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One of the biggest advantages of using heaps for priority queues (as opposed to, say, red-black trees) seems to be space-efficiency: unlike balanced BSTs, heaps only require O(1) auxiliary storage.
i.e, the ordering of the elements alone is sufficient to satisfy the invariants and guarantees of a heap, and no child/parent pointers are necessary.

However, my question is: is the above really true?

It seems to me that, in order to use an array-based heap while satisfying the O(log n) running time guarantee, the array must be dynamically expandable.

The only way we can dynamically expand an array in O(1) time is to over-allocate the memory that backs the array, so that we can amortize the memory operations into the future.

But then, doesn't that overallocation imply a heap also requires auxiliary storage?

If the above is true, that seems to imply heaps have no complexity advantages over balanced BSTs whatsoever, so then, what makes heaps "interesting" from a theoretical point of view?

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You appear to confuse binary heaps, heaps in general, and implementations of binary heaps that use an array instead of an explicit tree structure.

A binary heap is simply a binary tree with properties that make it theoretically interesting beyond memory use. They can be built in linear time, whereas building a BST necessarily takes n log n time. For example, this can be used to select the k smallest/largest values of a sequence in better-than-n log n time.

Implementing a binary heap as an array yields an implicit data structure. This is a topic formalized by theorists, but not actively pursued by most of them. But in any case, the classification is justified: To dynamically expand this structure one indeed needs to over-allocate, but not every data structure has to grow dynamically, so the case of a statically-sized pre-allocated data structure is interesting as well.

Furthermore, there is a difference between space needed for faster growth and space needed because each element is larger than it has to be. The first can be avoided by not growing, and also reduced to arbitrarily small constant factor of the total size, at the cost of a greater constant factor on running time. The latter kind of space overhead is usually unavoidable and can't be reduced much (the pointers in a tree are at least log n bits, period).

Finally, there are many heaps other than binary heaps (fibonacci, binominal, leftist, pairing, ...), and almost all except binary heaps offer better bounds for at least some operations. The most common ones are decrease-key (alter the value of a key already in the structure in a certain way) and merge (combined two heaps into one). The complexity of these operations are important for the analysis of several algorithms using priority queues, and hence the motivation for a lot of research into heaps.

In practice the memory use is important. But (with over-allocation and without), the difference is only a constant factor overall, so theorists are not terribly interested in binary heaps. They'd rather get better complexity for decrease-key and merge; most of them are happy if the data structure takes O(n) space. The extremely high memory density, ease of implementation and cache friendliness are far more interesting for practitioners, and it's them who sing the praise of binary heaps far and wide.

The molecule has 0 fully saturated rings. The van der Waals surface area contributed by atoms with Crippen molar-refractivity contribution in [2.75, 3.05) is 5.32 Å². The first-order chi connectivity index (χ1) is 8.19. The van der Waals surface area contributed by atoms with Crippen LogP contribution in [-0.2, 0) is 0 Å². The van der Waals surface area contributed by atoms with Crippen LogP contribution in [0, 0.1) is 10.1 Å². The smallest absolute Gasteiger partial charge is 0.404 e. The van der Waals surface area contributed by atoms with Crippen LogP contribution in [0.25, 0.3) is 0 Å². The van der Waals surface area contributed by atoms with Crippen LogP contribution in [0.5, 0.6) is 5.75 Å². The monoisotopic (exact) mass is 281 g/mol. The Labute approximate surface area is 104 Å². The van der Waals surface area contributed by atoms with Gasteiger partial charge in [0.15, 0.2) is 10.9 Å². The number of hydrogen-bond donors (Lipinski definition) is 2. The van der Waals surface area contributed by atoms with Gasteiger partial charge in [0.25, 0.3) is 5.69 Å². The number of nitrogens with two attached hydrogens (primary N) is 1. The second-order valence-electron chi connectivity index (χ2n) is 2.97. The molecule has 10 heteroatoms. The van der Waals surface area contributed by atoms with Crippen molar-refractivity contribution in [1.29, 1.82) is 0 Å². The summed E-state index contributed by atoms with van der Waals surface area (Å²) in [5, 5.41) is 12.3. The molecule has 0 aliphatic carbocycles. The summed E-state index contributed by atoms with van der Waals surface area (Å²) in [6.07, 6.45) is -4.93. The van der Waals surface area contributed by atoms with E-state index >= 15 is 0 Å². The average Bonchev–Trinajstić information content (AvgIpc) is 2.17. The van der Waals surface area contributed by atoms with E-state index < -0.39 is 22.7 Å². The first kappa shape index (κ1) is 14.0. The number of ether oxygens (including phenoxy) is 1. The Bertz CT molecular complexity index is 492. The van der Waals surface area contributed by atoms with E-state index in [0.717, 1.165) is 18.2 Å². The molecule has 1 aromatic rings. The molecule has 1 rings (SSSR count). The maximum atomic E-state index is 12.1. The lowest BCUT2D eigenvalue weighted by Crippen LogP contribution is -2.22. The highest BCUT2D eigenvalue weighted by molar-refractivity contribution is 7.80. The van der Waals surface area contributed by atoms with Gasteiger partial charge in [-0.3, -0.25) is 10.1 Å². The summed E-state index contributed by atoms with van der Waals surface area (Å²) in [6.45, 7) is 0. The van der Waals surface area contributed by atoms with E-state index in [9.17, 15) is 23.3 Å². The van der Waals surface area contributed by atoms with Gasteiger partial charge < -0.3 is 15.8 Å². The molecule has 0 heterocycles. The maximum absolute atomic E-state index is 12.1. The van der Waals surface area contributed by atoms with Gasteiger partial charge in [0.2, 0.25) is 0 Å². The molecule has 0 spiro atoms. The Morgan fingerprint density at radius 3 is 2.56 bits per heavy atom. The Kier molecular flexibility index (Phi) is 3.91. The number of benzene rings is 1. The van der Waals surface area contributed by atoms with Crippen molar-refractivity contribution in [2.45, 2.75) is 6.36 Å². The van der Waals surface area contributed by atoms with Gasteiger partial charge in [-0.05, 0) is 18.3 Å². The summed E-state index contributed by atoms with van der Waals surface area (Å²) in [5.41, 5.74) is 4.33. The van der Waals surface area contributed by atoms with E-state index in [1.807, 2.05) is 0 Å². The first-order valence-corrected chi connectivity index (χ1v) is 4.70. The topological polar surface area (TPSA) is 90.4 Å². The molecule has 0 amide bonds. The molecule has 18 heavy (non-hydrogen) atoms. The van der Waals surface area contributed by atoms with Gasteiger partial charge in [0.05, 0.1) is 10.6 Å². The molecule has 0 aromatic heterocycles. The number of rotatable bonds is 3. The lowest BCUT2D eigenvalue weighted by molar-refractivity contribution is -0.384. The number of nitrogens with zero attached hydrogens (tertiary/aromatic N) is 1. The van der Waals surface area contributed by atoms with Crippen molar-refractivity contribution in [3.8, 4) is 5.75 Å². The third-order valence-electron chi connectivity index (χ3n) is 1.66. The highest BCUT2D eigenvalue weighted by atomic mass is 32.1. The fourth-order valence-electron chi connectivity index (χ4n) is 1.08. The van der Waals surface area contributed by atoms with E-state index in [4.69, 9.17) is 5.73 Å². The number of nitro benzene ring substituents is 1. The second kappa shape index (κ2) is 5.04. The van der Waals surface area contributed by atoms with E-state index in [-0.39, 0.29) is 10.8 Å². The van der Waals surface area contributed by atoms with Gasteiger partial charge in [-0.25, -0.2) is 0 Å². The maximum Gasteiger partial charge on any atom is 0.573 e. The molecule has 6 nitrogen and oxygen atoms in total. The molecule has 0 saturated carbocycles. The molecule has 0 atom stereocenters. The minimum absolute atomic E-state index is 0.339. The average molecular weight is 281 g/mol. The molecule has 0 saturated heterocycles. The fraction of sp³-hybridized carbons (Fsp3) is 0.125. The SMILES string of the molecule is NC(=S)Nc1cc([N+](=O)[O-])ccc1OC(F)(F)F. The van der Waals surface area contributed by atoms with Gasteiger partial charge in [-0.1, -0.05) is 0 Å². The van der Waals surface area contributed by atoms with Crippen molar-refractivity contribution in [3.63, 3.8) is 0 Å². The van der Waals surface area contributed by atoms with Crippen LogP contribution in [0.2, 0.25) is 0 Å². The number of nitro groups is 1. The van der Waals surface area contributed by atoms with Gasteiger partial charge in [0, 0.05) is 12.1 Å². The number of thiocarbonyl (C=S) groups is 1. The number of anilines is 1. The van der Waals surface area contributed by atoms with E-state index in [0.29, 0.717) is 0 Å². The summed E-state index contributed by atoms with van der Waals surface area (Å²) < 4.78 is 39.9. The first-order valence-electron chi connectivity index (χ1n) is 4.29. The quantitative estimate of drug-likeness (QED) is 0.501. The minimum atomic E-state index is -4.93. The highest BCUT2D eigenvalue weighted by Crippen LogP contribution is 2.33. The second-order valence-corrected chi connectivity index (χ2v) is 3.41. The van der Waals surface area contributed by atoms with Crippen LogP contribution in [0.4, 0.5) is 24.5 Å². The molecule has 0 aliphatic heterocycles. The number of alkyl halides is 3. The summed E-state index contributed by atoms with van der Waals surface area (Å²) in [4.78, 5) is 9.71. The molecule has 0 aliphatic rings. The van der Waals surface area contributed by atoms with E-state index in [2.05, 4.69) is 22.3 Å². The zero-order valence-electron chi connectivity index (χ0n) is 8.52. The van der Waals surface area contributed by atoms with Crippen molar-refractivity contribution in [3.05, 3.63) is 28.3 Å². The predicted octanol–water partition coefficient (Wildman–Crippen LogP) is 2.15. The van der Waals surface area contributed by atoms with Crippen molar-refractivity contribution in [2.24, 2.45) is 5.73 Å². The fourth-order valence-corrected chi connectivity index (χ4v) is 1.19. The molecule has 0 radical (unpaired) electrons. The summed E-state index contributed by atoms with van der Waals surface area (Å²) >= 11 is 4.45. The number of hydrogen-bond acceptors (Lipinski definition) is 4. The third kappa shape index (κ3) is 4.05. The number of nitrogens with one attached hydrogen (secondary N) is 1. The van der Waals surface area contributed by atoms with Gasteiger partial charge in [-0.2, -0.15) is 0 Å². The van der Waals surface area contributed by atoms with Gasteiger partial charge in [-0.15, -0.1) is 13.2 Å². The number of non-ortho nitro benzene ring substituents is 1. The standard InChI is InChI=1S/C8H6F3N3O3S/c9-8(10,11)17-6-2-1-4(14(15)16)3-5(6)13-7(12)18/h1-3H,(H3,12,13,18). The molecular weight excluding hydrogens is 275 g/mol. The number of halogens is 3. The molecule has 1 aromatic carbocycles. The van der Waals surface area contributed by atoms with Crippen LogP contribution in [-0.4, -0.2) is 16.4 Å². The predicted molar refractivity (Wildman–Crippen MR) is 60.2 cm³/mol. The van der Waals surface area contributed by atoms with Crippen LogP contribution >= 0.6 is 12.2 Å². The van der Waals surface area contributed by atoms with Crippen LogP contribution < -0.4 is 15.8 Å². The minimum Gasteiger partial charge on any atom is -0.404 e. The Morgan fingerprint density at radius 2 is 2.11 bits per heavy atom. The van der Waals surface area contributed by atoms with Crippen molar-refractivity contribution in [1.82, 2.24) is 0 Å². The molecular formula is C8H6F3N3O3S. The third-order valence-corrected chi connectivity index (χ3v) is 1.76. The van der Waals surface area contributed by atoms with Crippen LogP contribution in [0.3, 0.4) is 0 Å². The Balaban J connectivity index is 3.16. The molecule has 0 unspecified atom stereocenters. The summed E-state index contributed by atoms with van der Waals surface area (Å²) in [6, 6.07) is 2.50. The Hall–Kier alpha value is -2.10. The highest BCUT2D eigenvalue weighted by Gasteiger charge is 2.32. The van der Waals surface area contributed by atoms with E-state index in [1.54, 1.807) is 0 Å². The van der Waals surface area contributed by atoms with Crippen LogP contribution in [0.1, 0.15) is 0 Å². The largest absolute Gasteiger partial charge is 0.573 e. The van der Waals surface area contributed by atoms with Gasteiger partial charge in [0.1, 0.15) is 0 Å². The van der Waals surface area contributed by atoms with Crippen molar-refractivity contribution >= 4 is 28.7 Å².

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+1 amazing answer, thanks! Question though: decrease-key can be implemented just as easily on a binary heap as other heaps, right? –  Mehrdad May 15 '14 at 15:52
@Mehrdad Depends on what you mean by "easy". The problem isn't getting decrease-key right, the problem is making it fast (without making other operations slower). For binary heaps, no known algorithm is better than removing the old key and inserting a new one, taking linear time. Most other heaps are constructed such that a more efficient (sub-linear) decrease-key is possible and reasonably simple. It's hard to compare ease of implementation here, in particular because it depends on the heap variant in question (they greatly vary, and it also depends on how much you want to optimize). –  delnan May 15 '14 at 16:04
Wait, really? I'm confused because if you look at Boost they have absolutely no trouble implementing decrease-key and increase-key for a d-ary heap (so d = 2 here) in logarithmic time... am I missing something? –  Mehrdad May 15 '14 at 16:12
@Mehrdad That method requires a handle on the node that has changed. Theorists include the time to find that node, i.e. decrease-key is supplied a key value and has to find the position inside the heap. That's justified because if you can't do it fast using only your heap, you need a second data structure to find the handle fast, or need to do linear search (this is assumed in the O(n) bound for binary heaps). If you do have a handle, go nuts. But if not, and you use a more sophisticated heap structure, you can do better than logarithmic time with zero extra effort or memory. –  delnan May 15 '14 at 16:26
Oh! So you really mean "find-element" is logarithmic time for other heaps, not the "decreasing" part... wow I didn't realize that. But in that case, if you can find any element in logarithmic time, doesn't that mean you necessarily have a BST in front of you? At least, isn't that exactly what a BST-based "set" data structure does -- let you check for existence of elements in logarithmic time? –  Mehrdad May 15 '14 at 16:30

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